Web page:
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Showing posts from April, 2010

On the FCC Comcast Ruling...

The courts said today that the FCC doesn't have the jurisdiction over the Internet that they claim to, and Comcast is off the hook for packet-filtering BitTorrent traffic . Jeff Jarvis fretted thusly in response: Here’s the rub: On the one hand, I do not want government regulation of the internet. On the other hand, I do not want monopoly discrimination against bits on the internet. I see it as a principle that all bits are, indeed, created equal. But how is this enforced when internet service is provided by monopolies? Regulation. But I don’t want regulation. But… That is the vicious cycle of the net neutrality debate. I completely share his sentiment, but I am far from equating these two sides (government vs. business). Here's why. Depending on where you live, ISPs may be a monopoly, an oligopoly, or a dynamic and competitive market. Government, however, is by definition, always a monopoly. I'll take my chances with the market until we start seeing some real abuse

The Amateur Ascendent -- The Compromise of Disruptive Innovation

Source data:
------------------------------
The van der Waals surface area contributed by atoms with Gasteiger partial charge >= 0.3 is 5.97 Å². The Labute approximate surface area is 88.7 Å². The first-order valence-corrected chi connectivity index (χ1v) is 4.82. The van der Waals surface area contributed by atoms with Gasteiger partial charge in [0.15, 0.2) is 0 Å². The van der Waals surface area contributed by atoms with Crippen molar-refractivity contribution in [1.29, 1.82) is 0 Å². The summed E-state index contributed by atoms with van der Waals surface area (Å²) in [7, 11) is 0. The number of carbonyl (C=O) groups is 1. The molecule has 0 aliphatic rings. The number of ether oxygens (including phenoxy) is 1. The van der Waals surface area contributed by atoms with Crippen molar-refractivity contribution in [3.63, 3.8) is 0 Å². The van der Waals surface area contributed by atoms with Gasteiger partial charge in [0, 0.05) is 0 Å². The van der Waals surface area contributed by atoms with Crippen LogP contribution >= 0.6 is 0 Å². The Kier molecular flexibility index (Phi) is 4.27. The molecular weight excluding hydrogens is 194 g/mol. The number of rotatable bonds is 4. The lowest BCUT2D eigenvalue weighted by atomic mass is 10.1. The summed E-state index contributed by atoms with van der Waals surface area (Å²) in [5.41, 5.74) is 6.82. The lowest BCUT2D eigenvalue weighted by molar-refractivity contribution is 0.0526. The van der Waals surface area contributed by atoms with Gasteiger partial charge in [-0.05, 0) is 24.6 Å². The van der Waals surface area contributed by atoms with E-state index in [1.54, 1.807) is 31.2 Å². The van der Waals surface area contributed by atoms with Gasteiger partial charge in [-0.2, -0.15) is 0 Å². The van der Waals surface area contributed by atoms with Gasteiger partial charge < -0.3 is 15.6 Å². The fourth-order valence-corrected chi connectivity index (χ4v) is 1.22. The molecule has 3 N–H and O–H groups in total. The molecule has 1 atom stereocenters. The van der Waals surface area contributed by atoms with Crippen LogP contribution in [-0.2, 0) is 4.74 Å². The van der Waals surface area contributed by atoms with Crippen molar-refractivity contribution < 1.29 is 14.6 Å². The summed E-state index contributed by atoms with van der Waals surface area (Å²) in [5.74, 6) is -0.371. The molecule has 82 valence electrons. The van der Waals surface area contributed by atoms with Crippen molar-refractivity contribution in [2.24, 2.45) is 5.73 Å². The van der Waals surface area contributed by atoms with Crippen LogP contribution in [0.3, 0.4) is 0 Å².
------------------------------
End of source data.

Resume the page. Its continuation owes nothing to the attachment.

Dennis Yang posted " If Amateur Photographers Are As Good As Professionals, Then We Can All Be Professional Photographers " over at Techdirt recently. It's a nice article and well worth a moment of your time to read. When I Buzzed the article , I got a comment that's really worth addressing from a friend and (quite skilled) amateur photographer. He says: While this is true in some senses, it really only affects the middle to lower tier of talent. Just like in any other medium where technological advances have lowered the bar to entry to fields that were once the preview of only "professionals", having access to professional tools and getting professional results are not the same thing. [...] Creative talent, in many cases, is still a "get what you pay for" field, whether the masses have access to the same tools or not. He's correct, and this is the real crux of the Information Revolution, and how it impacts our culture and economy. *** On one h